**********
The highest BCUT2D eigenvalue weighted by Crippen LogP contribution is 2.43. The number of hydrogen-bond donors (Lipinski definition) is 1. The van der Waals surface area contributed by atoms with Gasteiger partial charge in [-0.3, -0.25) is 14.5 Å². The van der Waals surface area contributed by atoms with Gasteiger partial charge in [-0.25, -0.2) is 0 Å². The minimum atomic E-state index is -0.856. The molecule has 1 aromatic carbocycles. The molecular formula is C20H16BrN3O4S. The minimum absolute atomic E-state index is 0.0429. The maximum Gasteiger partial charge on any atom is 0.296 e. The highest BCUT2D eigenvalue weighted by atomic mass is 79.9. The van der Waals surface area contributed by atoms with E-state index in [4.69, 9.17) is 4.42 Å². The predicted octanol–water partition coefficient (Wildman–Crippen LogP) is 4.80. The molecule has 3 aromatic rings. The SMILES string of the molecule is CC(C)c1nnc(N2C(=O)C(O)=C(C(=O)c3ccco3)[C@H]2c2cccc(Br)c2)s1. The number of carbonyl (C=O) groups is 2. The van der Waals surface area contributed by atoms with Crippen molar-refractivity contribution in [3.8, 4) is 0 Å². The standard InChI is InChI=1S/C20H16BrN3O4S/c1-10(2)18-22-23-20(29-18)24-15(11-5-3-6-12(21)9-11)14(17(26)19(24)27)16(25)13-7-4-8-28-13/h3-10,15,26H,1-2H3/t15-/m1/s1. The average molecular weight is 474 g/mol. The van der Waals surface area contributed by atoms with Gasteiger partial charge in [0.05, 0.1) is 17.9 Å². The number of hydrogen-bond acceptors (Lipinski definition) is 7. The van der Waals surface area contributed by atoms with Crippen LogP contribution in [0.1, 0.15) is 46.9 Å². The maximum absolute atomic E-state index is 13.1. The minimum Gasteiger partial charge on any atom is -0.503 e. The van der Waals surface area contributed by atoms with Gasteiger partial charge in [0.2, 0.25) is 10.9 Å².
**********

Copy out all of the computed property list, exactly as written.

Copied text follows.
The highest BCUT2D eigenvalue weighted by Crippen LogP contribution is 2.43. The number of hydrogen-bond donors (Lipinski definition) is 1. The van der Waals surface area contributed by atoms with Gasteiger partial charge in [-0.3, -0.25) is 14.5 Å². The van der Waals surface area contributed by atoms with Gasteiger partial charge in [-0.25, -0.2) is 0 Å². The minimum atomic E-state index is -0.856. The molecule has 1 aromatic carbocycles. The molecular formula is C20H16BrN3O4S. The minimum absolute atomic E-state index is 0.0429. The maximum Gasteiger partial charge on any atom is 0.296 e. The highest BCUT2D eigenvalue weighted by atomic mass is 79.9. The van der Waals surface area contributed by atoms with E-state index in [4.69, 9.17) is 4.42 Å². The predicted octanol–water partition coefficient (Wildman–Crippen LogP) is 4.80. The molecule has 3 aromatic rings. The SMILES string of the molecule is CC(C)c1nnc(N2C(=O)C(O)=C(C(=O)c3ccco3)[C@H]2c2cccc(Br)c2)s1. The number of carbonyl (C=O) groups is 2. The van der Waals surface area contributed by atoms with Crippen molar-refractivity contribution in [3.8, 4) is 0 Å². The standard InChI is InChI=1S/C20H16BrN3O4S/c1-10(2)18-22-23-20(29-18)24-15(11-5-3-6-12(21)9-11)14(17(26)19(24)27)16(25)13-7-4-8-28-13/h3-10,15,26H,1-2H3/t15-/m1/s1. The average molecular weight is 474 g/mol. The van der Waals surface area contributed by atoms with Gasteiger partial charge in [0.05, 0.1) is 17.9 Å². The number of hydrogen-bond acceptors (Lipinski definition) is 7. The van der Waals surface area contributed by atoms with Crippen LogP contribution in [0.1, 0.15) is 46.9 Å². The maximum absolute atomic E-state index is 13.1. The minimum Gasteiger partial charge on any atom is -0.503 e. The van der Waals surface area contributed by atoms with Gasteiger partial charge in [0.2, 0.25) is 10.9 Å².